Responsive website designs that gives you a streamlined experience, no matter what device you are using, are quickly becoming the desired norm for users. The tolerance for a mobile site that is harder to navigate on a smaller scale is almost nil. Why bother, when simply clicking away and finding a better developed site takes less time than using a bad one?
Think of it like this: Clunky mobile website experiences are like that cousin you pretend not to see outside of family gatherings. You know they’re there, but they have to tell you every single detail of their lives and you’re busy. You don’t have time to scroll this way and that to find what you’re looking for.
Yet in the larger setting of, say, a family reunion–like being at home on your laptop in terms of time and screen size–it’s nice to catch up on all the minor details.
Checkout these five websites and how they are rocking responsive graphic design to keep users coming back:
1. Evolving Grid — Build
What’s really visually impressive about Build’s graphic design is that the grid not only rearranges itself according to device, but it isn’t just the typical lining up of squares. Rectangles are also added to the mix. While these rectangles are, in fact, simply the size of two squares, it adds a punch of diversity to an eye that is bored with typical blocky mobile design.
2. Responsive Menu — Love & Luxe
A menu that is optimized for use on the device it’s showing is a crucial step in responsive design. Yet most mobile websites seem content to just leave the menu in the same layout as the main site. Have you ever tried to click a miniscule link on a smartphone?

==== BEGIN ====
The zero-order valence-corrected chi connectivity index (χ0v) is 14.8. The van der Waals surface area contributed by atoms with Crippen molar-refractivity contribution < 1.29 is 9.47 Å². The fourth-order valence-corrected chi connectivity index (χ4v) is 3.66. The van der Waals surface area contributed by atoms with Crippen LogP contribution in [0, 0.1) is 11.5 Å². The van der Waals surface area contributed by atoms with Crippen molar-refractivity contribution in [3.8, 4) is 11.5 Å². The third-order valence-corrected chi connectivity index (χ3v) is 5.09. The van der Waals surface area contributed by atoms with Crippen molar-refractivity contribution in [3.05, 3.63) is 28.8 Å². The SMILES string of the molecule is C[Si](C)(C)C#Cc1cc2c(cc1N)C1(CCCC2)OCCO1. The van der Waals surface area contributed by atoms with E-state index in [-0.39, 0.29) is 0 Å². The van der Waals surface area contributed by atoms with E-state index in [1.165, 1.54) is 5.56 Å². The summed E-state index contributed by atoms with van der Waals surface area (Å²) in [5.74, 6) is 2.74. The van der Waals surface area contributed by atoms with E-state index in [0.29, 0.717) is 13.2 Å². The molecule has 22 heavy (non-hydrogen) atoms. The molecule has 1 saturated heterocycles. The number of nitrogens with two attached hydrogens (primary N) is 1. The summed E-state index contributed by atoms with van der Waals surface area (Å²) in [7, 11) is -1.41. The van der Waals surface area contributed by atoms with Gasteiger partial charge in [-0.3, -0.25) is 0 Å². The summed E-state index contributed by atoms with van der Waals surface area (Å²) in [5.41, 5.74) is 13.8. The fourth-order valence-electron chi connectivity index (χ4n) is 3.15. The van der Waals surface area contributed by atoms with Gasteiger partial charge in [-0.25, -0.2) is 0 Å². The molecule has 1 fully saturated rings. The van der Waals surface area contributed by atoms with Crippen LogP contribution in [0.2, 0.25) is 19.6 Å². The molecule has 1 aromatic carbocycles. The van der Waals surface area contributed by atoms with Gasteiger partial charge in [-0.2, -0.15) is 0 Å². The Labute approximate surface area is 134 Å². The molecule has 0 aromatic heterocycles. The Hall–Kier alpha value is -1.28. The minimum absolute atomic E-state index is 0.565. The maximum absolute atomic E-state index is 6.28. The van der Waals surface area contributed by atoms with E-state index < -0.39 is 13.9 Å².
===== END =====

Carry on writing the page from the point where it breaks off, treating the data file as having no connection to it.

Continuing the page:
Love & Luxe gets this, moving their menu around to the best location, even going from sidebar to across screen for smartphones. They also seem to understand that the relationship between header, logo and menu need to be changed for each device.
3. Brilliant Editing — Travel Oregon
Almost worse than graphic designers not using responsive design are those who believe every element of the main site should be slapped up on mobile versions. Avoid the clutter and confusion. Realize editing out elements makes for a more beautiful and usable design.
That’s what Travel Oregon did. The smaller the screen size, the less busy doodles you’ll find on the screen. On the mobile site, the large picture even gets cut, as it adds nothing to that experience.
4. Sheer Size — Boston Globe
If you’re thinking your website is just too massive to be universally fluid, then cruise through The Boston Globe on a few devices. One of the largest responsive websites online, this daily news site manages to continually update and present massive amounts of content in an easy-to-navigate experience across devices.
5. Different, Yet Cohesive Experience — Hello Fisher
The fact that so many people get online on so many different mobile devices throughout the day really gives brands a chance to diversify the experience, all why maintaining a uniform design. Take Hello Fisher for example. This site uses Fisher’s familiar face in each version of the website design, yet he is expressing himself differently in each image. The layout even changes up a bit to optimize for each device, yet the main design elements stay intact.
Are you making sure your web designs are responsive?
How about as a user, do you appreciate responsive design?